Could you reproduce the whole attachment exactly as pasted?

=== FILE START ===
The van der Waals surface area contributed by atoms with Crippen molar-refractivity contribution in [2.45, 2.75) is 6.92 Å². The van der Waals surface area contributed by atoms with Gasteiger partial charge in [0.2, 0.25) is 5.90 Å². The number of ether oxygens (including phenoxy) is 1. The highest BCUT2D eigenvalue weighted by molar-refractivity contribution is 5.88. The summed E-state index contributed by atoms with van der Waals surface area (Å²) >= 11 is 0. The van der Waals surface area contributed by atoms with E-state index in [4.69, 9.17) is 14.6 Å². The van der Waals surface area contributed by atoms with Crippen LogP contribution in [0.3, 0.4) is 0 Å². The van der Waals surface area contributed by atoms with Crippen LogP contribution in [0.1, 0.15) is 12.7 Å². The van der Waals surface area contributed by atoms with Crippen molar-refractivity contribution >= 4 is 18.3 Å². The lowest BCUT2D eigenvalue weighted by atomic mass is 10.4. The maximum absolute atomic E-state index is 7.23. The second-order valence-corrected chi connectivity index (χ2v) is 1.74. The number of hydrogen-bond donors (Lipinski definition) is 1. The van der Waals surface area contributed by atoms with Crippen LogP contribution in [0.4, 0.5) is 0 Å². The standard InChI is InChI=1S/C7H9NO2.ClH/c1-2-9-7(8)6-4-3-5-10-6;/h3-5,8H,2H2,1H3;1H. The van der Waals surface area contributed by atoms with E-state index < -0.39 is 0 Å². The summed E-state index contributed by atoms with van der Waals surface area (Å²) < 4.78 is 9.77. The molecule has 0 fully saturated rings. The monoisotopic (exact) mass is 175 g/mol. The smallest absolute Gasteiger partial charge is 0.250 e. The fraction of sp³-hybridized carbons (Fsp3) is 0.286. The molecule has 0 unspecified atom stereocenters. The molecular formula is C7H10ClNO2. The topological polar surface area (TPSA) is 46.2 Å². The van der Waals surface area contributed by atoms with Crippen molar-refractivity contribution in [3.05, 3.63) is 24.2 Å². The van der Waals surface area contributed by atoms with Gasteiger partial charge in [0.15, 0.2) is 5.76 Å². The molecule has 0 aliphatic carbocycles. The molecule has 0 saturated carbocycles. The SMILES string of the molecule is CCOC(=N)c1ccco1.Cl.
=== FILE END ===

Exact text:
The van der Waals surface area contributed by atoms with Crippen molar-refractivity contribution in [2.45, 2.75) is 6.92 Å². The van der Waals surface area contributed by atoms with Gasteiger partial charge in [0.2, 0.25) is 5.90 Å². The number of ether oxygens (including phenoxy) is 1. The highest BCUT2D eigenvalue weighted by molar-refractivity contribution is 5.88. The summed E-state index contributed by atoms with van der Waals surface area (Å²) >= 11 is 0. The van der Waals surface area contributed by atoms with E-state index in [4.69, 9.17) is 14.6 Å². The van der Waals surface area contributed by atoms with Crippen LogP contribution in [0.3, 0.4) is 0 Å². The van der Waals surface area contributed by atoms with Crippen LogP contribution in [0.1, 0.15) is 12.7 Å². The van der Waals surface area contributed by atoms with Crippen molar-refractivity contribution >= 4 is 18.3 Å². The lowest BCUT2D eigenvalue weighted by atomic mass is 10.4. The maximum absolute atomic E-state index is 7.23. The second-order valence-corrected chi connectivity index (χ2v) is 1.74. The number of hydrogen-bond donors (Lipinski definition) is 1. The van der Waals surface area contributed by atoms with Crippen LogP contribution in [0.4, 0.5) is 0 Å². The standard InChI is InChI=1S/C7H9NO2.ClH/c1-2-9-7(8)6-4-3-5-10-6;/h3-5,8H,2H2,1H3;1H. The van der Waals surface area contributed by atoms with E-state index < -0.39 is 0 Å². The summed E-state index contributed by atoms with van der Waals surface area (Å²) < 4.78 is 9.77. The molecule has 0 fully saturated rings. The monoisotopic (exact) mass is 175 g/mol. The smallest absolute Gasteiger partial charge is 0.250 e. The fraction of sp³-hybridized carbons (Fsp3) is 0.286. The molecule has 0 unspecified atom stereocenters. The molecular formula is C7H10ClNO2. The topological polar surface area (TPSA) is 46.2 Å². The van der Waals surface area contributed by atoms with Crippen molar-refractivity contribution in [3.05, 3.63) is 24.2 Å². The van der Waals surface area contributed by atoms with Gasteiger partial charge in [0.15, 0.2) is 5.76 Å². The molecule has 0 aliphatic carbocycles. The molecule has 0 saturated carbocycles. The SMILES string of the molecule is CCOC(=N)c1ccco1.Cl.